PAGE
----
Although youth incarceration rates in the U.S. are on the decline, a report from The Sentencing Project reveals the number of young people being detained is much higher than what is normally documented.

Youth incarceration data is typically measured through a one-day count in October. The report estimates at least 80% of the young people incarcerated are excluded from the count.

Josh Rovner, a senior advocacy associate for The Sentencing Project and the report’s author, said getting the data right is important.

“One out of every four kids who are sent to court are detained at the outset,” Rovner reported. “For white youths, that’s one out of every five. For Black and Latino youths, it’s closer to 30%, and that is not connected to the seriousness of the offense.”

More than 1,000 juveniles were incarcerated in a Maryland youth detention center in 2021.

Jenny Egan, a juvenile public defender in Baltimore, said one solution to lowering youth incarceration rates in Maryland is Senate Bill 691, which encourages court diversion for low-level cases.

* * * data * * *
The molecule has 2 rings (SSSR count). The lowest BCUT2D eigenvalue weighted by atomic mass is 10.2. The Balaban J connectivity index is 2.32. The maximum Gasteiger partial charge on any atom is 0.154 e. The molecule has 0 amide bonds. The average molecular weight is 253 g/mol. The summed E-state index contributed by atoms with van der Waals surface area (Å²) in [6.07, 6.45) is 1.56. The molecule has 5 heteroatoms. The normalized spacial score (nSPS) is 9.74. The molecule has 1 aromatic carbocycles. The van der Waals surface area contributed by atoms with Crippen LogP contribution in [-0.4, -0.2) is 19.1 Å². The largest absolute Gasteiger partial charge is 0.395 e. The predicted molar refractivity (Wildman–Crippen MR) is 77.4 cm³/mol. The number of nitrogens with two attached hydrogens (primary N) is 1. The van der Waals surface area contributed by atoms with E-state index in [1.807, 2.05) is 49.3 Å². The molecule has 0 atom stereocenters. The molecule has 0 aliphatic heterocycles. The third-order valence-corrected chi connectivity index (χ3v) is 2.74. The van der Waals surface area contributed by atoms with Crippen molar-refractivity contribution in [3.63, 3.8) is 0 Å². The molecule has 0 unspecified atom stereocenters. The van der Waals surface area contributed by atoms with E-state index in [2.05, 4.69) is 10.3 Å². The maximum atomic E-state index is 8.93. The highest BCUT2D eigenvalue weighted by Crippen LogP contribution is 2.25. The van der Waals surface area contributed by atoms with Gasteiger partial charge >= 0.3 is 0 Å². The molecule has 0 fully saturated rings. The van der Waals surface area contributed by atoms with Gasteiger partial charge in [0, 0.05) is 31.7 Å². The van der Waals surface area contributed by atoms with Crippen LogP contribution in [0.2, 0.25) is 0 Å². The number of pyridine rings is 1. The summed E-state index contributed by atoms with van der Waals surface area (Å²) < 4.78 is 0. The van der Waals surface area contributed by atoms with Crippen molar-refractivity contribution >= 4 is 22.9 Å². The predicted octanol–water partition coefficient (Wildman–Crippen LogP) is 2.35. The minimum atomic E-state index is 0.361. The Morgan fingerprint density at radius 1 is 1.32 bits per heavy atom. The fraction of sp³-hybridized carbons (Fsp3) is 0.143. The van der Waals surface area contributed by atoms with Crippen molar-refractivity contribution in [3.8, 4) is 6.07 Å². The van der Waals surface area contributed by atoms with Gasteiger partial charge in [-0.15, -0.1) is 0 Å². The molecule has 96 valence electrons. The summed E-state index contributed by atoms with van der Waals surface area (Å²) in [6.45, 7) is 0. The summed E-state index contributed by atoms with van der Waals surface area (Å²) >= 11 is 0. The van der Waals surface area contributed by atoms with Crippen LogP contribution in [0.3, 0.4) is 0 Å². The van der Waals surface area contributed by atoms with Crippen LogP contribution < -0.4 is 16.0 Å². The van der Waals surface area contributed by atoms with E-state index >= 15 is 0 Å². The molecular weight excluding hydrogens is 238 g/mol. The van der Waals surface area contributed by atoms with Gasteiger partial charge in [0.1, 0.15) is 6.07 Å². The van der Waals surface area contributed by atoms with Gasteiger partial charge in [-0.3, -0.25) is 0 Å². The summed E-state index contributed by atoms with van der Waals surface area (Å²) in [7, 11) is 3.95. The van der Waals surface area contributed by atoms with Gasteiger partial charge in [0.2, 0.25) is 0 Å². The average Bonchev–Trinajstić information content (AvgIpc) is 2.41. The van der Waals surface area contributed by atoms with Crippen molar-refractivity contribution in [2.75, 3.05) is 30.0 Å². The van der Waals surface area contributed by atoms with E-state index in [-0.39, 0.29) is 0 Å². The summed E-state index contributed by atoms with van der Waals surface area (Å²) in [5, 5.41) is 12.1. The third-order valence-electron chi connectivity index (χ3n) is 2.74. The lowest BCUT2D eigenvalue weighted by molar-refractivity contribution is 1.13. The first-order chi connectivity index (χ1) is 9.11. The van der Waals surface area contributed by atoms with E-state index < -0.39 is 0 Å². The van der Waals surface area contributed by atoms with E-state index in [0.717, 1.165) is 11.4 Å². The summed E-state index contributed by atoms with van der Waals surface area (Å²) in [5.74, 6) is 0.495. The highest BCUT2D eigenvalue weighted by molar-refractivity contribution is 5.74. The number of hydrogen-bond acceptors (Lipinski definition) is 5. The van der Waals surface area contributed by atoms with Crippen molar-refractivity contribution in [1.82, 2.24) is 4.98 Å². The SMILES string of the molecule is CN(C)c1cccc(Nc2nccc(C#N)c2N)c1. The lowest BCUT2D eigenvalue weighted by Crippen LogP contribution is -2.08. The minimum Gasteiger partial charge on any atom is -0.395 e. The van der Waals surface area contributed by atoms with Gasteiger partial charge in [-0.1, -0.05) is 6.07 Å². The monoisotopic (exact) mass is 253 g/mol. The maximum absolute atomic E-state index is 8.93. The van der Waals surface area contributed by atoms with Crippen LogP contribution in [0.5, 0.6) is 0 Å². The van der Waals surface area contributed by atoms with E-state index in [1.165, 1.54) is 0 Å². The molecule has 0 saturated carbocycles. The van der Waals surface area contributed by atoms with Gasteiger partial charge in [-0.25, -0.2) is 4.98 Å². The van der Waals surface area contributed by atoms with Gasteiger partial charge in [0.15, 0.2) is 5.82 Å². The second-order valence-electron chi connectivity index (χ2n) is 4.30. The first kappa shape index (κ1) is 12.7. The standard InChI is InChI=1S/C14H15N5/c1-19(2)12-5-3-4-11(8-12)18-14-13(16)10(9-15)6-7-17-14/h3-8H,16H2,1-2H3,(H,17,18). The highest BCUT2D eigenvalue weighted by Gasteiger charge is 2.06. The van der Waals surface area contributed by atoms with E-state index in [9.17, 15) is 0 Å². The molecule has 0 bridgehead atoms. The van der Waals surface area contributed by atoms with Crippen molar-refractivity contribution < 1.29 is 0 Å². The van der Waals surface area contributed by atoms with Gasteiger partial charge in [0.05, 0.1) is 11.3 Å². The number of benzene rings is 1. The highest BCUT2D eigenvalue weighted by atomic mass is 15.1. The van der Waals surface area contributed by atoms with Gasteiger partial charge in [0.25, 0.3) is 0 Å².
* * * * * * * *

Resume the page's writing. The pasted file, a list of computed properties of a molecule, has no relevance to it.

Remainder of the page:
“Prior to the pandemic, two-thirds of children incarcerated in Maryland were there for a misdemeanor as the most serious offense,” Egan explained. “The bill hopefully will reduce the overuse of incarceration for low-level, first-time misdemeanants and technical violations of probation.”

Jayna Peterson, director of legislative affairs for the Maryland Juvenile Justice Coalition, said even just a few weeks in a detention facility can be a major disruption to a young person’s life.

“Any support or normalcy to their lives is no longer there,” Peterson observed. “And the stigma that comes from arrest even, is so damaging to a child, especially at the young ages that we’re seeing them being arrested.”

The report found 240,000 instances of young people being detained or committed in 2019.


Emily Scott/Maryland News Connection

Emily Scott is a reporter and producer in Philadelphia. She previously worked at WHYY, Philadelphia’s NPR station, and is a 2018 graduate of Temple University and the Salt Institute for Documentary Studies. https://twitter.com/emilyivyscott

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